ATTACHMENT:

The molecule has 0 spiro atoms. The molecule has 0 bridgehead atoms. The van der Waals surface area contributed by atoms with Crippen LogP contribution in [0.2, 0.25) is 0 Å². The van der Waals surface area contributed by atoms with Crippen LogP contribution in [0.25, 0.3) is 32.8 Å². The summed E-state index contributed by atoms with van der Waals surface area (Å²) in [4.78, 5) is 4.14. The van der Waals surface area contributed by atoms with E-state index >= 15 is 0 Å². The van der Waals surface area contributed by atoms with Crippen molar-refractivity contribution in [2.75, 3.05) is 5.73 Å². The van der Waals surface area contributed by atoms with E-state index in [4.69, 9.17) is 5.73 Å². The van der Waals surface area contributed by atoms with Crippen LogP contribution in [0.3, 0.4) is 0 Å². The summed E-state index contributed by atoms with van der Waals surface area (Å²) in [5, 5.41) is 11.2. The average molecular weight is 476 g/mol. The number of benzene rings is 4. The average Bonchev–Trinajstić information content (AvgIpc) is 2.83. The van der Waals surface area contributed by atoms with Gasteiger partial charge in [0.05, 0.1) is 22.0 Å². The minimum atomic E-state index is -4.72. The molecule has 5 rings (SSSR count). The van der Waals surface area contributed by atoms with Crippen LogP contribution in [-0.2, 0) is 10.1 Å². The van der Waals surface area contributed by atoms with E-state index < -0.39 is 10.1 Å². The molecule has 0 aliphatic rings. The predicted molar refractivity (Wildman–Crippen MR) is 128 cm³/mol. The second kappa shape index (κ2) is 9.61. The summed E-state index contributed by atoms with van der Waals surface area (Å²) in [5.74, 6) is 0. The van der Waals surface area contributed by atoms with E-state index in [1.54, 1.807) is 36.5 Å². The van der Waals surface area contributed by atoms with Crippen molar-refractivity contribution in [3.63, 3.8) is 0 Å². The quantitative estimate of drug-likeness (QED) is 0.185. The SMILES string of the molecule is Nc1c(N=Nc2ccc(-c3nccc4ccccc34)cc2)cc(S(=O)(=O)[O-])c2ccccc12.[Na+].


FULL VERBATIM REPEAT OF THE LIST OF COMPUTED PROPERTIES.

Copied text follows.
The molecule has 0 spiro atoms. The molecule has 0 bridgehead atoms. The van der Waals surface area contributed by atoms with Crippen LogP contribution in [0.2, 0.25) is 0 Å². The van der Waals surface area contributed by atoms with Crippen LogP contribution in [0.25, 0.3) is 32.8 Å². The summed E-state index contributed by atoms with van der Waals surface area (Å²) in [4.78, 5) is 4.14. The van der Waals surface area contributed by atoms with E-state index >= 15 is 0 Å². The van der Waals surface area contributed by atoms with Crippen molar-refractivity contribution in [2.75, 3.05) is 5.73 Å². The van der Waals surface area contributed by atoms with E-state index in [4.69, 9.17) is 5.73 Å². The van der Waals surface area contributed by atoms with Crippen LogP contribution in [0.3, 0.4) is 0 Å². The summed E-state index contributed by atoms with van der Waals surface area (Å²) in [5, 5.41) is 11.2. The average molecular weight is 476 g/mol. The number of benzene rings is 4. The average Bonchev–Trinajstić information content (AvgIpc) is 2.83. The van der Waals surface area contributed by atoms with Gasteiger partial charge in [0.05, 0.1) is 22.0 Å². The minimum atomic E-state index is -4.72. The molecule has 5 rings (SSSR count). The van der Waals surface area contributed by atoms with Crippen LogP contribution in [-0.2, 0) is 10.1 Å². The van der Waals surface area contributed by atoms with E-state index < -0.39 is 10.1 Å². The molecule has 0 aliphatic rings. The predicted molar refractivity (Wildman–Crippen MR) is 128 cm³/mol. The second kappa shape index (κ2) is 9.61. The summed E-state index contributed by atoms with van der Waals surface area (Å²) in [5.74, 6) is 0. The van der Waals surface area contributed by atoms with E-state index in [1.54, 1.807) is 36.5 Å². The van der Waals surface area contributed by atoms with Crippen molar-refractivity contribution in [3.63, 3.8) is 0 Å². The quantitative estimate of drug-likeness (QED) is 0.185. The SMILES string of the molecule is Nc1c(N=Nc2ccc(-c3nccc4ccccc34)cc2)cc(S(=O)(=O)[O-])c2ccccc12.[Na+].